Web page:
Public beta of ‘Lightworks for Mac’ expected June 11th

“The Mac Alpha version of Lightworks has been distributed to registered Alpha editors and it is expected that the Mac Public Beta version will be released around 11th June 2014,” Learn Final Cut reports.

“There was once a piece of software helping to define the non-linear editing space; it’s an editing system known as Lightworks,” Learn Final Cut reports. “A lot has happened in non-linear editing since then. Avid attained [the throne], until Apple purchased a piece of software from Macromedia and released their DV editing software system called Final Cut Pro using the NEW firewire connections on their Macs.”

“At a cost of about five percent of a full blown Avid system, users could quickly import DV camera footage, edit, title, output and distribute motion images like never before. The tide shifted, Apple’s Final Cut Pro became more refined, and soon it was making inroads in educational environments, TV series. Film makers like the Cohen brothers became fans and users,” Learn Final Cut reports. “Lightworks for Windows and Linux are currently available in Public Beta versions.”

Read more, including the announcement on the Public Beta version of “Lightworks for Mac” from EditShare, in the full article here.


    1. Where have you been for the last year? FCP X was a rethink of how a NLE should work. They through out old film metaphors and came up with system for digital video. They made it a database for easy such. They came out with the best multi cam. They made a whole new way to buy software. One that did not require a large expensive upgrade every two to three years. It uses the advantages of Apples pro computers. Yes it was lacking at first. However it was designed to evolve quickly, and it has.

      1. I concur. FCPX is the edit solution for the future, now. I’ve been editing video since it was tape cut with razors, used the first NLEs (Editdroid, Lightworks, Avid, et al..) and I believe that Apple has really advanced the art of editing like no one else.

      2. Regardless of how you and I feel about the FCP X rethink and its advancements, a large pool of FCP professional editors feel what Derek Currie states: that Apple screwed them. I know, because I regularly see their posts on filmmaking sites.

        While some have come back to the fold, many abandoned FCP for Premiere Pro, which operates more like the old FCP.

        Their argument is that Apple kept them in the dark too long, delivered an update (FCP X) which at the time they couldn’t use professionally, and it is this distrust they have that Apple will not always be there for professionals. (The quiet demise of Apple’s high-end movie compositing software Shake is an excellent example.)

      3. Oh shut up. Your ignorance is showing. Go talk to one of the many video experts here, one of which is obviously NOT YOU, about what Apple did to FCP. This is megaphone yelled rebellion that occurred at the time, dummy.

    2. Seriously Derek… you’re usually one of the saner posters here, but you have to quit perpetuating the FCPX myth. People (editors in particular, I’ve found) don’t like change. FCPX changed everything about how editing should be done. There is a learning curve to it that most editors, after doing things the same way for 10 (or more) years, don’t want to subject themselves to. FCPX is not, and never was “broken”. I would agree Apple made a misstep by not easing into it a bit more and killing FCP too quickly, but that is a marketing misstep, not a programming one. FCPX is a brilliant piece of kit, you should try it before you trash it.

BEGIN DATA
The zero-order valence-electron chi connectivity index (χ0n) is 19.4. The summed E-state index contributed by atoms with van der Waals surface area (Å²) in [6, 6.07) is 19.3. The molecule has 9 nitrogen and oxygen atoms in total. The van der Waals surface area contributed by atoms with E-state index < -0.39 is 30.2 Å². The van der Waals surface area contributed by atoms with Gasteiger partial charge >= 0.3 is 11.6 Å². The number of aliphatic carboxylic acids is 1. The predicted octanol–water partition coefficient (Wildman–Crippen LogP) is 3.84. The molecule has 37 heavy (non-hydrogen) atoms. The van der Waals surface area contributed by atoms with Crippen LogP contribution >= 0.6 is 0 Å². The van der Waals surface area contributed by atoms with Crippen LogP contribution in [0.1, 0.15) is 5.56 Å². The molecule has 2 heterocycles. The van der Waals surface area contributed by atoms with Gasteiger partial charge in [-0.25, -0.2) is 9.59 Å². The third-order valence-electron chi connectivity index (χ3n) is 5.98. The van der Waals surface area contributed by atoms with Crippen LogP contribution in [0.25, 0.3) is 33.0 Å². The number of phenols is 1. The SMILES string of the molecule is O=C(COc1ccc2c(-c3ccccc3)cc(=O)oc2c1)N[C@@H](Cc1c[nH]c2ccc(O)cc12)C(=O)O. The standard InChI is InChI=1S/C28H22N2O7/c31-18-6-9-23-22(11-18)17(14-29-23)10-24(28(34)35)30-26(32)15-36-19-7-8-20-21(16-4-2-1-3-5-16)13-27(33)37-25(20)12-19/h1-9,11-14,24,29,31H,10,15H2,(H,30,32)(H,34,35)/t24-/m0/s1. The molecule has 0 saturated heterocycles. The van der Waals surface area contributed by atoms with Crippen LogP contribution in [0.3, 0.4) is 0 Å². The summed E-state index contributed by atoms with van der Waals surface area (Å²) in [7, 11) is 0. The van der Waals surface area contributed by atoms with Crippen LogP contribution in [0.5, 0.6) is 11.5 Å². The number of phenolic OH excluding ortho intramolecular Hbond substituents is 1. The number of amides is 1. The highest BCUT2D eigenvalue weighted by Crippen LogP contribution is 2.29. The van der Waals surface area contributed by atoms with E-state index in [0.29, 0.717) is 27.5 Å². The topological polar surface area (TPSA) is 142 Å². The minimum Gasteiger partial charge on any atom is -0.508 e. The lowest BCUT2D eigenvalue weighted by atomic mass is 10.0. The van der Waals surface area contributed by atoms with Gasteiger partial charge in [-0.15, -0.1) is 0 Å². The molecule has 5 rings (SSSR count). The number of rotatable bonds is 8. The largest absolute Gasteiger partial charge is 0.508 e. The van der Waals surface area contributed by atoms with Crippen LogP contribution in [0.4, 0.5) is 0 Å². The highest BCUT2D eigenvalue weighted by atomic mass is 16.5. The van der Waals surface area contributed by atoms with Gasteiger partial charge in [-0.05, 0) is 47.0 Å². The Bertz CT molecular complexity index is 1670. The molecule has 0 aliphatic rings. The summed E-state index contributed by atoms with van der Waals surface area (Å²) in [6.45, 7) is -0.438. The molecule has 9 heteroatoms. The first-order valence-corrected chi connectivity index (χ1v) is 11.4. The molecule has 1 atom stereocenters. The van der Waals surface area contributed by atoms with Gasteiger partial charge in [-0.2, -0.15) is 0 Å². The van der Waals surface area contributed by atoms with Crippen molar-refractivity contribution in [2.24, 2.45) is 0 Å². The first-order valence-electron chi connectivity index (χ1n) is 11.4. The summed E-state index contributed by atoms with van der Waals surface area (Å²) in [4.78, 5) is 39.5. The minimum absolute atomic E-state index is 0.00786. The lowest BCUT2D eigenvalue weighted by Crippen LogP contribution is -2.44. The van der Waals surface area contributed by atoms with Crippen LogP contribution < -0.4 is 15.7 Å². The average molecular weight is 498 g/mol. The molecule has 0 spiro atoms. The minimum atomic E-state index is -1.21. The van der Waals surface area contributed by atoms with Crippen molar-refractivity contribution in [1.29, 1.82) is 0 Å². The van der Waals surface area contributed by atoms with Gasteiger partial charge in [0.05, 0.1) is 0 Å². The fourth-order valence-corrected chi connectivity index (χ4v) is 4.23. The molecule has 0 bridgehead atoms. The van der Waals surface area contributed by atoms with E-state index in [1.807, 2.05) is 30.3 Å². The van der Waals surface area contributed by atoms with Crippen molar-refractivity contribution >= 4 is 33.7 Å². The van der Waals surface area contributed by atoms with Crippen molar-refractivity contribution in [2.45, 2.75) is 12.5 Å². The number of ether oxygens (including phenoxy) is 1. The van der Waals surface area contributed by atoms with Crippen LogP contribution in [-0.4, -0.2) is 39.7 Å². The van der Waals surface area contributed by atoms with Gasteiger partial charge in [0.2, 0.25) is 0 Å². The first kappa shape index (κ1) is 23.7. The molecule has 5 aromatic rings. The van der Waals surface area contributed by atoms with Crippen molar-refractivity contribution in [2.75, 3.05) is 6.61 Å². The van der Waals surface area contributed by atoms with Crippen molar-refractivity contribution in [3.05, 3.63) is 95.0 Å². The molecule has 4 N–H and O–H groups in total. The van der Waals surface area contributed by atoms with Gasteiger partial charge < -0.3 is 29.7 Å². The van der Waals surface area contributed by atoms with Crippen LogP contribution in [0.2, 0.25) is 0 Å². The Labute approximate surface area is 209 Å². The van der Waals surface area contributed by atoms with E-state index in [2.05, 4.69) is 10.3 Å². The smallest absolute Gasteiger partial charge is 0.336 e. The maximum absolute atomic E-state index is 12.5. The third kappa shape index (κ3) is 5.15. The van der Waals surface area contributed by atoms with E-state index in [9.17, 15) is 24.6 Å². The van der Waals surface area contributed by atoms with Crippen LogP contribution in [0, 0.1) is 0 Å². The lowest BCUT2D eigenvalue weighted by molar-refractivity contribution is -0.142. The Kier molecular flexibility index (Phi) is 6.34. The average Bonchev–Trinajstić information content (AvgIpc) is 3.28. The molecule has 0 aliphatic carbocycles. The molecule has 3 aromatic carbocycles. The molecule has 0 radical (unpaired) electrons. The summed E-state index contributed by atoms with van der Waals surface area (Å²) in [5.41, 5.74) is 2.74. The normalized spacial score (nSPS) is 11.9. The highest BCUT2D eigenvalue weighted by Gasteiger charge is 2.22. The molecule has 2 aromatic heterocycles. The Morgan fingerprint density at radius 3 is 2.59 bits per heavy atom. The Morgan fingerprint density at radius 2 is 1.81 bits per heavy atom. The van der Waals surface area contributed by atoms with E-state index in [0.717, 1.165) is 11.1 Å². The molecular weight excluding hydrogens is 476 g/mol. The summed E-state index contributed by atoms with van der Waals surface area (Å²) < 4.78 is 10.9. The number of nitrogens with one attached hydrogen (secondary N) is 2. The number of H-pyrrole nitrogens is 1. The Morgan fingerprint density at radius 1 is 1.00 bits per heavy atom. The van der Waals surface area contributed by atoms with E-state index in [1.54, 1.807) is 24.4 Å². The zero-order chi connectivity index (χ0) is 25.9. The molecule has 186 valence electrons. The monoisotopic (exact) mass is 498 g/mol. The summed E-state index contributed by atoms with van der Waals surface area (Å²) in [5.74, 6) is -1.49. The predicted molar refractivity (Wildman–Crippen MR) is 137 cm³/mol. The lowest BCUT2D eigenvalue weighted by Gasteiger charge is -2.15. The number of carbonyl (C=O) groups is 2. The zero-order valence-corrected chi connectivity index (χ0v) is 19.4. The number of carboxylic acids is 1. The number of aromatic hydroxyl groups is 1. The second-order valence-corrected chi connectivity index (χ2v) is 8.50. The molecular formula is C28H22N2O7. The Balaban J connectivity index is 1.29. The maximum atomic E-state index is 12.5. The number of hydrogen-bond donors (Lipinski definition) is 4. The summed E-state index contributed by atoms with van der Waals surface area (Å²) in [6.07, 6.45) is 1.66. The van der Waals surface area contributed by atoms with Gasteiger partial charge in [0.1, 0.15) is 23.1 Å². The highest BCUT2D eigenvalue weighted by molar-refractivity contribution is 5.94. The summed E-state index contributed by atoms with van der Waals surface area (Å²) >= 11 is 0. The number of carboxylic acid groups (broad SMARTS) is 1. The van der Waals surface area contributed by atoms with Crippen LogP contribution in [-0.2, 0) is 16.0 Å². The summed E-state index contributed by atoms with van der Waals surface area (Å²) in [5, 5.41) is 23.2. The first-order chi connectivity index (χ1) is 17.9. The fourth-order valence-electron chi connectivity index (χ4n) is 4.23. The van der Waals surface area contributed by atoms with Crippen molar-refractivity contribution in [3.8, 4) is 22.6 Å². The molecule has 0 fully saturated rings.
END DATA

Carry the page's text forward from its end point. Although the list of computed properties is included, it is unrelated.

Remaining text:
1. You can shut up and do your homework too. Too many seriously idiotic ignorant people here today. I’m off to enjoy some saner company.

        But for the sane, as I pointed out, Apple did back down and restore CRITICAL features into FMPX that were SCREAMED at them at the time of the terrible update. Apple did relent and learn. I’m happy FCPX became usable again. It was NOT at the time of the update. And no, you have to grounds to argue that point, insane ignorant people. Again: Shut up and do your homework or just shut up. You really do deserve my ire.

        1. Wow, I totally take my comment about you being sane back, you f-ing prick. You don’t work in film, I do, and have been for 25+ years. There was nothing in any of the posts here attacking you, yet you spew vile, vindictive bullshit all over the thread, and worse about a subject you know NOTHING about personally. You not only deserve my ire, you deserve a kick in the balls (assuming you have any).

        2. First off, derek….both you and your repliers said the same thing…Final Cut Pro X got updated and it became better. So why you are calling them ignorant and telling them they need to do their homework. I have followed FCPX (because i am a video editor and have been since 2004) since it’s release and everything that has been posted here is true, which entails that these people have done their homework. Maybe it differs from your opinion…but thats not really what you were expressing. The users of FCPX have to constantly defend the program because people keep bashing it due to the first 6 months of its existence. So, when you come out guns a-blazing, there will be defenders.

    1. If you poke around the site a little you can find some more info + screenshots. It’s cool that they’re doing this, but I’m at a loss as to what need they’re trying to fulfill. FCP is dirt cheap (for what it does), if you have CC you get premiere, and the rest of the high end market goes to Avid. Anyone not using those tools is probably just using iMovie. There doesn’t seem to be anything all that new or exciting they’re bringing to the table, other than it’s x-platform. Their “pro” version is almost the same price as FCPX.

Reader Feedback

This site uses Akismet to reduce spam. Learn how your comment data is processed.